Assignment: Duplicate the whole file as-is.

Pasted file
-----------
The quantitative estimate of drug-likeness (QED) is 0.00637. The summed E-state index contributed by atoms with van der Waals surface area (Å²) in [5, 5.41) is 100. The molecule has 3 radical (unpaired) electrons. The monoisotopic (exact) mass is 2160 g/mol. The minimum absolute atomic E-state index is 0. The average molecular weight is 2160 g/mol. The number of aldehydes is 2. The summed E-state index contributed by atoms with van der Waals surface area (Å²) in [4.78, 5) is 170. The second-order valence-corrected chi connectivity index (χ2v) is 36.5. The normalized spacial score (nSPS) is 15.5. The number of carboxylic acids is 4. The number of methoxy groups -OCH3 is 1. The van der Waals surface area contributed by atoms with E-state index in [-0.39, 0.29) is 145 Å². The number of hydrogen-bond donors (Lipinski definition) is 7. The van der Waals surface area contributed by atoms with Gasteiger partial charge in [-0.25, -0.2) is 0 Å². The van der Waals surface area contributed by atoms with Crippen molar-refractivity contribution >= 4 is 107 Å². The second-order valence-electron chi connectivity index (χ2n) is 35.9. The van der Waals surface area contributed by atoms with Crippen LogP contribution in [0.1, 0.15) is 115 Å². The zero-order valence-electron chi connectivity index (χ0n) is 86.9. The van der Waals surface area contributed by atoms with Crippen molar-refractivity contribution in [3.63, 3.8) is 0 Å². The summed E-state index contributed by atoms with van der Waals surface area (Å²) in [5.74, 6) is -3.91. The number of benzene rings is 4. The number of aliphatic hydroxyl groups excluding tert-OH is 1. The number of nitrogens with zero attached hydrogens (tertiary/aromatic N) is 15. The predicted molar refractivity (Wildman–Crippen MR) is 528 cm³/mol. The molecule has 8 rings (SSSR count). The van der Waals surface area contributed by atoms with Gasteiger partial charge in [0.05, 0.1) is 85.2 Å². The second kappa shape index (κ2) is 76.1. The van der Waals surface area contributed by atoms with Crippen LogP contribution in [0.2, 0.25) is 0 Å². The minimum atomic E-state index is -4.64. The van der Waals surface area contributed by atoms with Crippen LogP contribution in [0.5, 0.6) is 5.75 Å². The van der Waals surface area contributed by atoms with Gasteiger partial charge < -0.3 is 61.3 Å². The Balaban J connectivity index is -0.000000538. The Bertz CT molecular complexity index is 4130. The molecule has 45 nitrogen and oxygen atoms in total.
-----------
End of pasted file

The quantitative estimate of drug-likeness (QED) is 0.00637. The summed E-state index contributed by atoms with van der Waals surface area (Å²) in [5, 5.41) is 100. The molecule has 3 radical (unpaired) electrons. The monoisotopic (exact) mass is 2160 g/mol. The minimum absolute atomic E-state index is 0. The average molecular weight is 2160 g/mol. The number of aldehydes is 2. The summed E-state index contributed by atoms with van der Waals surface area (Å²) in [4.78, 5) is 170. The second-order valence-corrected chi connectivity index (χ2v) is 36.5. The normalized spacial score (nSPS) is 15.5. The number of carboxylic acids is 4. The number of methoxy groups -OCH3 is 1. The van der Waals surface area contributed by atoms with E-state index in [-0.39, 0.29) is 145 Å². The number of hydrogen-bond donors (Lipinski definition) is 7. The van der Waals surface area contributed by atoms with Gasteiger partial charge in [-0.25, -0.2) is 0 Å². The van der Waals surface area contributed by atoms with Crippen molar-refractivity contribution >= 4 is 107 Å². The second-order valence-electron chi connectivity index (χ2n) is 35.9. The van der Waals surface area contributed by atoms with Crippen LogP contribution in [0.1, 0.15) is 115 Å². The zero-order valence-electron chi connectivity index (χ0n) is 86.9. The van der Waals surface area contributed by atoms with Crippen molar-refractivity contribution in [3.63, 3.8) is 0 Å². The summed E-state index contributed by atoms with van der Waals surface area (Å²) in [5.74, 6) is -3.91. The number of benzene rings is 4. The number of aliphatic hydroxyl groups excluding tert-OH is 1. The number of nitrogens with zero attached hydrogens (tertiary/aromatic N) is 15. The predicted molar refractivity (Wildman–Crippen MR) is 528 cm³/mol. The molecule has 8 rings (SSSR count). The van der Waals surface area contributed by atoms with Gasteiger partial charge in [0.05, 0.1) is 85.2 Å². The second kappa shape index (κ2) is 76.1. The van der Waals surface area contributed by atoms with Crippen LogP contribution in [0.2, 0.25) is 0 Å². The minimum atomic E-state index is -4.64. The van der Waals surface area contributed by atoms with Crippen LogP contribution in [0.5, 0.6) is 5.75 Å². The van der Waals surface area contributed by atoms with Gasteiger partial charge < -0.3 is 61.3 Å². The Balaban J connectivity index is -0.000000538. The Bertz CT molecular complexity index is 4130. The molecule has 45 nitrogen and oxygen atoms in total.